Goddess Girls Joan Holub and Suzanne Williams
A lot of my comments on this series hold for each book, so I thought I'd review them together instead of separately so you don't have to read the same thoughts over and over again.
The basic premise is that many of the Greek gods and goddesses attend Mount Olympus Academy, where they learn the things they need to know to become gods and goddesses. There are a few regular humans as well (Pandora) and non-immortal characters (Medusa, centaurs). Everyone's a student except Zeus, because he's the loud, good-natured, and slightly bumbling principal. If you know your Greek mythology, there's a lot of it represented here, but it's rather watered down to make the books more age appropriate* (I'll get into specifics in a bit).
Overall it's a light and fun series. While I'm not sure on the need to refer to everyone as godboys or goddessgirls (it gets a little annoying) there's something about this series that I really enjoy. Also, as a fast adult reader, they're the perfect length to read (and finish!) in the bath.
Athena the Brain
In the first book, Athena gets a letter from Zeus claiming he's her father and that she needs to transfer to Mount Olympus Academy immediately. Through her newcomer eyes, we get a good sense of the social structures and how the Academy functions. She immediately makes an enemy, but Medusa hates everyone so... eh. She also quickly becomes best friends with Persephone, Aphrodite, and Artemis.
Athena's mother is a fly, who still lives in Zeus's brain. They are still rather in love and talk to Athena a lot, giving her the family she always wished for. (See what I mean about watered down?)
This book also features the Trojan War, which is a class project in Hero-ology.
Persephone the Phony
As we learned in the first book, Persephone's mother, Demeter, is very over-protective-- Persephone's the only Academy student who has to live at home! Here we also learn how much Persephone hides of herself-- Demeter's always told her to "go along to get along" so she always agrees with her friends' thoughts and plans, even when deep down, she disagrees.
Then she meets Hades. He's considered a bad boy because he's from the Underworld. No one will really talk to him. Her mother and friends warn her to stay away but she's finally met someone she can just be herself with.
Once again, a little watered down. There's no kidnapping (there is some running away) and no marriage-- Persephone and Hades just want to be friends and while they bond over a pomegranate seed spitting contest, it was all above ground so Persephone's not trapped in the underworld at all. There's also a happy ending and of course Hades isn't a bad boy at all, he's just shy and from the wrong part of town.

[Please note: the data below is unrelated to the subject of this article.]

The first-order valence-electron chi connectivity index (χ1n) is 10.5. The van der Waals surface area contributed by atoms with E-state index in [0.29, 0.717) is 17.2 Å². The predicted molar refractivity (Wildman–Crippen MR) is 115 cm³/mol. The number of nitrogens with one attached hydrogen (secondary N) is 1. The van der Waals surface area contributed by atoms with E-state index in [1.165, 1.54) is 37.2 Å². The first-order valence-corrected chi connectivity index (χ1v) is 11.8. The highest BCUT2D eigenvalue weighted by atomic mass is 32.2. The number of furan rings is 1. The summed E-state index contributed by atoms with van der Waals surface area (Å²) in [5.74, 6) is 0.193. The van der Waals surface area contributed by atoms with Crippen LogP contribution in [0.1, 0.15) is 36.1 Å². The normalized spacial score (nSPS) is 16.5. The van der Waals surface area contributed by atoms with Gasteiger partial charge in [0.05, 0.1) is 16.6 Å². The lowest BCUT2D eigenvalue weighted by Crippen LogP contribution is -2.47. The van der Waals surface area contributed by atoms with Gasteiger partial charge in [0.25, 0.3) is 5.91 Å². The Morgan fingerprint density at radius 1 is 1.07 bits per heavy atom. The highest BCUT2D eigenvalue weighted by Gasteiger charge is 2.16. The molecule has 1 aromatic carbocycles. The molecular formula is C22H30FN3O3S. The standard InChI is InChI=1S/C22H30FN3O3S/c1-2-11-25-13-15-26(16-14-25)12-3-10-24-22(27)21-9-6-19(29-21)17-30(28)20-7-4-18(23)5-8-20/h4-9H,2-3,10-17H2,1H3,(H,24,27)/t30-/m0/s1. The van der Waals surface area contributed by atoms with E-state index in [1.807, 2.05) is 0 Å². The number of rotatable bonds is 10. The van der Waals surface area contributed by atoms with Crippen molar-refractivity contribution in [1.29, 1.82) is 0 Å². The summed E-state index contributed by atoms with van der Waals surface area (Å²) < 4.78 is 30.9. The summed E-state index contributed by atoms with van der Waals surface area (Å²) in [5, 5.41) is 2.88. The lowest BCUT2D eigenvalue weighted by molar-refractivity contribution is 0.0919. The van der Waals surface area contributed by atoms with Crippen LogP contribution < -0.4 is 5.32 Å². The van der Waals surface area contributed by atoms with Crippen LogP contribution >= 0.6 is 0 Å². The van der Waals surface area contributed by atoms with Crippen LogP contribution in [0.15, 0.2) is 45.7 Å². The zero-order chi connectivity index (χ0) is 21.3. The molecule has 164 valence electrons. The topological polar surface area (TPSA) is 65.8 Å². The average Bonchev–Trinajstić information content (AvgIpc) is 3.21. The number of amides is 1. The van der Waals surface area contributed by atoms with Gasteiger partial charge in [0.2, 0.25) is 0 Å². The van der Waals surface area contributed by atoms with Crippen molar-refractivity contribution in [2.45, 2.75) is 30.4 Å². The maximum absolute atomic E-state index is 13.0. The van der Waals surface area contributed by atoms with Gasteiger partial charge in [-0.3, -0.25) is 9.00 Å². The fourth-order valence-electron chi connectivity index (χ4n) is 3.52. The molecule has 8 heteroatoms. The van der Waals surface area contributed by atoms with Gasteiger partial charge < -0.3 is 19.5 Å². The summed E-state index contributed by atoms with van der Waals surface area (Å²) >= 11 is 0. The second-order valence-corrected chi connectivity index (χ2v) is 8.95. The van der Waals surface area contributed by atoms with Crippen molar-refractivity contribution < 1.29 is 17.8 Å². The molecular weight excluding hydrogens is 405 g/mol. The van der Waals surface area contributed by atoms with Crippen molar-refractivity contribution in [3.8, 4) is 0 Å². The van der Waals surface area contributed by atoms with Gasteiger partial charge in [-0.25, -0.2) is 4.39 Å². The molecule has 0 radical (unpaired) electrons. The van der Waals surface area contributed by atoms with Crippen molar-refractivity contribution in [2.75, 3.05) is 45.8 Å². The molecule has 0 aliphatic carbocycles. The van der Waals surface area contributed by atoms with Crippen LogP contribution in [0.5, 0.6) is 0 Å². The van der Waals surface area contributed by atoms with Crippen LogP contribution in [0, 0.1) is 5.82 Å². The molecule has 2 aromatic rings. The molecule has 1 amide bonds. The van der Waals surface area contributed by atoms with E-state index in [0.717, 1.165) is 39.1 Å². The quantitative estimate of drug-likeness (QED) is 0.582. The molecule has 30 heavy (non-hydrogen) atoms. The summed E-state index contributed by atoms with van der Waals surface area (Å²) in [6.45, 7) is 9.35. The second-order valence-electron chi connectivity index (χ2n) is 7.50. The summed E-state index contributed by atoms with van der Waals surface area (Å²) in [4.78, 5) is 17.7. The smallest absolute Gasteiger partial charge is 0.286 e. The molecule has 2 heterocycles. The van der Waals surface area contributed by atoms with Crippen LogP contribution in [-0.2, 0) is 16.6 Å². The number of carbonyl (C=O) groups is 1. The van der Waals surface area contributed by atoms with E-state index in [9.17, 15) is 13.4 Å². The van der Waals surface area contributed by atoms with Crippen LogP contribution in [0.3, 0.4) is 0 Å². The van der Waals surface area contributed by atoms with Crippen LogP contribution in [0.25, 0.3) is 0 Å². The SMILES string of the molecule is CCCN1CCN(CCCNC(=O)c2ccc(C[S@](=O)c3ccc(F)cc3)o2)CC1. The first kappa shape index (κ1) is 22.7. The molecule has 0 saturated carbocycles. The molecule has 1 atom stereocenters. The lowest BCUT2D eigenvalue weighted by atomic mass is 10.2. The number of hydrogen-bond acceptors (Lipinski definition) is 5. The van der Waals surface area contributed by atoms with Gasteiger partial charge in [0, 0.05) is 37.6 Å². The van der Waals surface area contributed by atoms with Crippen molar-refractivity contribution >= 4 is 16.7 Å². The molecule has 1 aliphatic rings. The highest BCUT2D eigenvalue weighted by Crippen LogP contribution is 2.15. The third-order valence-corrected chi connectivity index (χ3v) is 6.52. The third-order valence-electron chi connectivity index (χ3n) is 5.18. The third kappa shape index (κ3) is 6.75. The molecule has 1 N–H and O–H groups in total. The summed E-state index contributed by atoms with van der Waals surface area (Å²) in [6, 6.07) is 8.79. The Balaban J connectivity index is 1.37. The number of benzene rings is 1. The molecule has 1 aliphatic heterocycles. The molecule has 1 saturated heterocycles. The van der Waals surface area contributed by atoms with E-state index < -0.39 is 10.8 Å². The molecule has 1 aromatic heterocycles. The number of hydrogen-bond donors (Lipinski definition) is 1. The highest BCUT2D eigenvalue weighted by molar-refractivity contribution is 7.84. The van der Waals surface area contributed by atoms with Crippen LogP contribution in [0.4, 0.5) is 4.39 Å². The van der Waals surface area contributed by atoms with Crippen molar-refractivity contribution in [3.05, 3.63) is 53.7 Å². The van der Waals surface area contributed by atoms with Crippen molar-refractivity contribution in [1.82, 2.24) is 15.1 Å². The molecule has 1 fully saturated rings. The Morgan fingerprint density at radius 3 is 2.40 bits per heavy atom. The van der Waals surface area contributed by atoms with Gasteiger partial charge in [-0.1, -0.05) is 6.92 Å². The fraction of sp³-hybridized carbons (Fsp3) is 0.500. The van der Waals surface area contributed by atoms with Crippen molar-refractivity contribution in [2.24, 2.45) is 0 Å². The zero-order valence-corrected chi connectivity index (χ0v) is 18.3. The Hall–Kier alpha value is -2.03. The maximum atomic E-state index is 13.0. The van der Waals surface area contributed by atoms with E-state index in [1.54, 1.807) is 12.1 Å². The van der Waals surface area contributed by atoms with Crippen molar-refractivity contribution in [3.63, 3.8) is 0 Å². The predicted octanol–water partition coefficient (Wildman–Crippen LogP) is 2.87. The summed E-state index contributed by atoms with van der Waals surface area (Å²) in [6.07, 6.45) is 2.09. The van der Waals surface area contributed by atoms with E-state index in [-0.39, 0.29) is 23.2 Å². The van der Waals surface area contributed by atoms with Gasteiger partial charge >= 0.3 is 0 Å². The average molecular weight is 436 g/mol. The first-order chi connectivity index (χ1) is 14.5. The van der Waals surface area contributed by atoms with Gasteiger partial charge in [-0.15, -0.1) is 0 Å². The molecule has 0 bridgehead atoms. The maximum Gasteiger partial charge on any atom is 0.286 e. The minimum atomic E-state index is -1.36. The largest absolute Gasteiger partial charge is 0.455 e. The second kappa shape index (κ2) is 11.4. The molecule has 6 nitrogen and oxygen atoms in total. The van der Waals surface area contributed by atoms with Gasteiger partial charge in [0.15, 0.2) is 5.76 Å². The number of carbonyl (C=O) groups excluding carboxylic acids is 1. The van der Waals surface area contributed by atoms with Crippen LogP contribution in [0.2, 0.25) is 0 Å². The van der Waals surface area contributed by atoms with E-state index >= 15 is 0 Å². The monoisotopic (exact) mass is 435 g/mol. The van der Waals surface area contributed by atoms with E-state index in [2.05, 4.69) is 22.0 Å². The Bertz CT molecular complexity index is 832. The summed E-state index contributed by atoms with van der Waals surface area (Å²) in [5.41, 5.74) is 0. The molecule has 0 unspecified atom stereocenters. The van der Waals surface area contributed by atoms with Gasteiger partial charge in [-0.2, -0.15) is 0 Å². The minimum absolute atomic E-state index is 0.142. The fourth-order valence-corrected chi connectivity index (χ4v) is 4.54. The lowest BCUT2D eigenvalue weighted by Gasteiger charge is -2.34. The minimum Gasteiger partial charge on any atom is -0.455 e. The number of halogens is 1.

What I really liked about this one is that it's a characterization of Persephone I haven't seen before. She's so afraid to voice her own opinion and lets herself be run over by her friends and mother. It was a really interesting take on her character.
Aphrodite the Beauty
Aphrodite has decided that what Athena needs is a makeover. She goes along with the plan and suddenly all the boys are ignoring Aphrodite in favor of Athena! Aphrodite thought she'd enjoy a break from the attention and never thought she'd begrudge Athena anything but... she's jealous. Especially because Ares seems to have forgotten Aphrodite exists. And... even though he's a big jerk, readers of the previous books will realize that Aphrodite has a HUGE crush on him.
Only one boy is still taken with Aphrodite over the new and improved Athena-- the extremely talented but unpopular Hephaestus. So Hephaestus is obviously the good choice and Ares totally sucks, and Aphrodite KNOWS this and knows she shouldn't be so shallow, but... in the end, she doesn't choose anyone, because there's not a lot of romance in these books. There are minor crushes and occasionally characters will dance together at school dances!!! But... watered down for age accessibility.
In a lot of books based on Greek myth, Aphrodite is often portrayed as a shallow mean girl. The immortal equivalent of the evil head cheerleader. OR a complete and total ditz with hearts doodled all over. I do like books that give her a little more depth and explore her facets a little more. In this series, Aphrodite does doodle a lot of hearts and is shallow, but it's something she recognizes and struggles with. She also tries really hard to be a good friend.
All in all, I'm really looking forward to Artemis the Brave, which comes out today and will hopefully hit my library very very soon (it's on order. I already have my hold placed.)
*Reading level puts it at a strong 3rd grade level, but there aren't content worries. I'd put the upper age limit at 5th/6th grade. Reading level might be a little low, but I think it would still appeal, content-wise.
All Books Provided by... my local library
Links to Amazon are an affiliate link. You can help support Biblio File by purchasing any item (not just the one linked to!) through these links. Read my full disclosure statement.